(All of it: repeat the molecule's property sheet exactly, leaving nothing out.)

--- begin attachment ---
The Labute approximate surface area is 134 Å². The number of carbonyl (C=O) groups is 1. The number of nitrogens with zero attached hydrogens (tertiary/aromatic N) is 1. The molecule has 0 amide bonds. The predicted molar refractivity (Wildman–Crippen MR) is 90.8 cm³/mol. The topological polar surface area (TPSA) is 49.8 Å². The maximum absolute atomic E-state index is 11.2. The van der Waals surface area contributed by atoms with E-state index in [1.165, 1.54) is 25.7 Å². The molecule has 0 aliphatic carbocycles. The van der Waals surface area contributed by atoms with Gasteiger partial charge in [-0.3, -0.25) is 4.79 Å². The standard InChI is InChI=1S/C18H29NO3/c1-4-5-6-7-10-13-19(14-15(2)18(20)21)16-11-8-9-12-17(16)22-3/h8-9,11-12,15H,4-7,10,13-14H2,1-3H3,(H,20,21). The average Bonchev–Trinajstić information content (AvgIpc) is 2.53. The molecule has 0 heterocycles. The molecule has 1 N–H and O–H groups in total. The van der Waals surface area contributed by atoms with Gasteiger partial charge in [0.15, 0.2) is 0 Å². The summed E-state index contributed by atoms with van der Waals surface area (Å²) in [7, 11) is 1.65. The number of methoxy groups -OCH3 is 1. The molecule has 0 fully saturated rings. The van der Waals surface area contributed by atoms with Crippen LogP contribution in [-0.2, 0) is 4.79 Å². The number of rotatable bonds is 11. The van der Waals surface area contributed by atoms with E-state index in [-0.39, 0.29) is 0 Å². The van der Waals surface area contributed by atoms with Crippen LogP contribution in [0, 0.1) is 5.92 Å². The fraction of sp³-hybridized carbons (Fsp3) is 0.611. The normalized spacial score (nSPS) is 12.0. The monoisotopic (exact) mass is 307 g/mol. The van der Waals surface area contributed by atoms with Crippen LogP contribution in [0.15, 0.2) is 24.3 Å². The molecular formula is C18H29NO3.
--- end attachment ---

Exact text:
The Labute approximate surface area is 134 Å². The number of carbonyl (C=O) groups is 1. The number of nitrogens with zero attached hydrogens (tertiary/aromatic N) is 1. The molecule has 0 amide bonds. The predicted molar refractivity (Wildman–Crippen MR) is 90.8 cm³/mol. The topological polar surface area (TPSA) is 49.8 Å². The maximum absolute atomic E-state index is 11.2. The van der Waals surface area contributed by atoms with E-state index in [1.165, 1.54) is 25.7 Å². The molecule has 0 aliphatic carbocycles. The van der Waals surface area contributed by atoms with Gasteiger partial charge in [-0.3, -0.25) is 4.79 Å². The standard InChI is InChI=1S/C18H29NO3/c1-4-5-6-7-10-13-19(14-15(2)18(20)21)16-11-8-9-12-17(16)22-3/h8-9,11-12,15H,4-7,10,13-14H2,1-3H3,(H,20,21). The average Bonchev–Trinajstić information content (AvgIpc) is 2.53. The molecule has 0 heterocycles. The molecule has 1 N–H and O–H groups in total. The van der Waals surface area contributed by atoms with Gasteiger partial charge in [0.15, 0.2) is 0 Å². The summed E-state index contributed by atoms with van der Waals surface area (Å²) in [7, 11) is 1.65. The number of methoxy groups -OCH3 is 1. The molecule has 0 fully saturated rings. The van der Waals surface area contributed by atoms with Crippen LogP contribution in [-0.2, 0) is 4.79 Å². The number of rotatable bonds is 11. The van der Waals surface area contributed by atoms with E-state index in [-0.39, 0.29) is 0 Å². The van der Waals surface area contributed by atoms with Crippen LogP contribution in [0, 0.1) is 5.92 Å². The fraction of sp³-hybridized carbons (Fsp3) is 0.611. The normalized spacial score (nSPS) is 12.0. The monoisotopic (exact) mass is 307 g/mol. The van der Waals surface area contributed by atoms with Crippen LogP contribution in [0.15, 0.2) is 24.3 Å². The molecular formula is C18H29NO3.